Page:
I'm solving a homework problem and I need to explicitly show that 2 angles are distinct. The problem is as follows:

Given a circle of radius $4r$ which is tangent to a circle of radius $2r$, take a line parallel to the axis which connects both circle centers that is $r$ distance apart from said axis. We call the $2$ points from the intersection of this secant line with both circles that are furthest apart to be $A$ and $B$, and we call the other pair of points $C$ and $D$. Show that the angle between $A,B$ and the tangency point is greater than the angle between $C,D$ and the tangency point.

I made the following diagram of the situation. enter image description here

It seems fairly obvious that the triangle$\triangle PAB$ contains the smaller triangle $\triangle PDC$, but I don't know how to justify this. I was thinking of explicitly calculating the equations for both circles and the secant line to calculate the coordinates of the points, but it seems like overkill to me. Does anyone know a simple argument I could use to show that $\angle APB \neq \angle CPD$?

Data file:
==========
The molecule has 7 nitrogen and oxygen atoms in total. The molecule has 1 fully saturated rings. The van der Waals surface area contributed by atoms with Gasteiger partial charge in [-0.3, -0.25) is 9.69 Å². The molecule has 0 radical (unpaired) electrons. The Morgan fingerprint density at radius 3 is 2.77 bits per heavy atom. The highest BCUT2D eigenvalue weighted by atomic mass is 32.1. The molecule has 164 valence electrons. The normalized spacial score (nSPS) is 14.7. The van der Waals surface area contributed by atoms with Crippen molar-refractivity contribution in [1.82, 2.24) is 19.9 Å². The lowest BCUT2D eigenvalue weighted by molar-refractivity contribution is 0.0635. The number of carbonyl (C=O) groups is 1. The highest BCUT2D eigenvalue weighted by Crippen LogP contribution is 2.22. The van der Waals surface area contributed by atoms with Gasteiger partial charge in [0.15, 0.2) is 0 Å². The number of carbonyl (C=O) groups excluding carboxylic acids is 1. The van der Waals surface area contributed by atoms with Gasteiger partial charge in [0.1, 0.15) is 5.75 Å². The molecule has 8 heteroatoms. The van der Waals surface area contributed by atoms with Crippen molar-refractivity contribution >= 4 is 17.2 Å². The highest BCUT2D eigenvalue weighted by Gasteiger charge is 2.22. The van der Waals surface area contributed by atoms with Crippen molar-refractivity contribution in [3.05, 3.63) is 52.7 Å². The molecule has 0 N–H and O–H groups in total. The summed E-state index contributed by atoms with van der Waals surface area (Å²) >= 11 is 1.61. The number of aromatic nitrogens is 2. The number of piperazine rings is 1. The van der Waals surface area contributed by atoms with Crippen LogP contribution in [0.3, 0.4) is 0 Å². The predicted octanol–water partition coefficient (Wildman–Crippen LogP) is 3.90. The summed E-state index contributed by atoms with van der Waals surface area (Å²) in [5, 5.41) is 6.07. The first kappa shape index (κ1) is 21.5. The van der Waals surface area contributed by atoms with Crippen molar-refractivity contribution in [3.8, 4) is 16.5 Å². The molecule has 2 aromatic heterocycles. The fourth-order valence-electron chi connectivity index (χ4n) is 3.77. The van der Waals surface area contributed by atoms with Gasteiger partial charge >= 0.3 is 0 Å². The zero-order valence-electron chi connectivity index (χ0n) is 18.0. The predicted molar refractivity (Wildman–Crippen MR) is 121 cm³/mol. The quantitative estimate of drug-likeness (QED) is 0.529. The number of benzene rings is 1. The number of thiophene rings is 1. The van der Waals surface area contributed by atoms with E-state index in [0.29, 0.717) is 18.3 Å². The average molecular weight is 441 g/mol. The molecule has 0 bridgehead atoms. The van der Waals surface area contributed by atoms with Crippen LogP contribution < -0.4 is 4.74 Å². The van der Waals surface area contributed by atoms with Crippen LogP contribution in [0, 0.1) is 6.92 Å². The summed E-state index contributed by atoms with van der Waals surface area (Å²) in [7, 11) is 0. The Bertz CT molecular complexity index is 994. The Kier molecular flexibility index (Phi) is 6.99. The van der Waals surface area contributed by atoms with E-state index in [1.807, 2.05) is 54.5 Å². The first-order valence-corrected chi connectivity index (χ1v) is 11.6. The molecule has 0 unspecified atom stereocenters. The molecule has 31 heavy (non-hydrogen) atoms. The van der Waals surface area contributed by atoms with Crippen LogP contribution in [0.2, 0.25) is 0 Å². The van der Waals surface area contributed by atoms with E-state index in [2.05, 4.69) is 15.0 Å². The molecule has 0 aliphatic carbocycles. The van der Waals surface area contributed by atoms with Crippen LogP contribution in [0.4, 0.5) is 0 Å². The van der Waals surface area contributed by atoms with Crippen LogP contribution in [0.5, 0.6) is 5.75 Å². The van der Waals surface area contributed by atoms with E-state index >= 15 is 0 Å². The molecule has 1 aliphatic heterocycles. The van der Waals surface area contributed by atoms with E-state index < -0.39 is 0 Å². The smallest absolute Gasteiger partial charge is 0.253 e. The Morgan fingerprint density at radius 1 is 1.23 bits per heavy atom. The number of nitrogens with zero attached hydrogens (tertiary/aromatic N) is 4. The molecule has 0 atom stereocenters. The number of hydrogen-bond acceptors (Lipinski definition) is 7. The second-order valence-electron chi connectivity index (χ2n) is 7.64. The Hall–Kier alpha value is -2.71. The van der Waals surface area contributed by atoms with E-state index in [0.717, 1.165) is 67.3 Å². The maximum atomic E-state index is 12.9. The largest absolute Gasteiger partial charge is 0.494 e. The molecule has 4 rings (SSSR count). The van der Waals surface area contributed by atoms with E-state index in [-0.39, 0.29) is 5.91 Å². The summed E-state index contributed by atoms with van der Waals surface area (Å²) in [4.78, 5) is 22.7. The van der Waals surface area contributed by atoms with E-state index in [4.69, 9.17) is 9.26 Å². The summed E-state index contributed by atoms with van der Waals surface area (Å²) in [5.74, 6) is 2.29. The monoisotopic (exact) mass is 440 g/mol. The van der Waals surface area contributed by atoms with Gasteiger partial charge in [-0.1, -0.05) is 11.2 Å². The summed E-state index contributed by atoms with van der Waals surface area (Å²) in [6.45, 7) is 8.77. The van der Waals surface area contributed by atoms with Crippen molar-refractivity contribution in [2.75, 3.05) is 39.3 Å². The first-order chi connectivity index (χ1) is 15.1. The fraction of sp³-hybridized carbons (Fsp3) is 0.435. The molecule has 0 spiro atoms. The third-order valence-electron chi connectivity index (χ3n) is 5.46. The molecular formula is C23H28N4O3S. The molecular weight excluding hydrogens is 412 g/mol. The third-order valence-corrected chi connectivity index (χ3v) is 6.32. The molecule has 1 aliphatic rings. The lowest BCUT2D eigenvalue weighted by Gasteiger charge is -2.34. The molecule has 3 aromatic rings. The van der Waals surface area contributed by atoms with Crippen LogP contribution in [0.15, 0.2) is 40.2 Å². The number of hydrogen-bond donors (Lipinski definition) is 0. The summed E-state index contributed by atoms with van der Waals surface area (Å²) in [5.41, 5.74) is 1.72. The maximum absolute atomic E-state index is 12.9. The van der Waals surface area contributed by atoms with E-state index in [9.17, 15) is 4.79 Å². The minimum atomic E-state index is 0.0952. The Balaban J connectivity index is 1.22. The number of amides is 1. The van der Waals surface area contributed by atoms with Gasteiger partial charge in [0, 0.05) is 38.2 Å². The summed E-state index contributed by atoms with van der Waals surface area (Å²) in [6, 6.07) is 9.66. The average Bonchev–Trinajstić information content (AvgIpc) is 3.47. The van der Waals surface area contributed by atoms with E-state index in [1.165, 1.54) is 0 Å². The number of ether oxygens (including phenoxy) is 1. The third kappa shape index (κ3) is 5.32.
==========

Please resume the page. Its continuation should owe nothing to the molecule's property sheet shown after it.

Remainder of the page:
• $\begingroup$ A) I would have just called it an obvious fact about points $A, D, C, B$ on a line in that order. B) Note that $ \angle APB + \angle DPC = 180^\circ$, which is what I'm hoping this leads up to. $\endgroup$
    – Calvin Lin
    Oct 31 '20 at 19:10
  • 1
    $\begingroup$ ∠APB= ∠APD+∠DPC+∠BPC, since the other are positive values ∠APB > ∠DPC $\endgroup$
    – Moti
    Nov 1 '20 at 2:22

It does seem like overkill, but unless you are required to use the numbers given, which my figure reflects but I do not make use of, an explicit proof might be to draw the tangent $PK$.

Then since $K$ lies between $D$ and $C$,$$\angle APK>\angle DPK$$Likewise,$$\angle BPK>\angle CPK$$Therefore by addition$$\angle APB>\angle DPC$$ angle comparison


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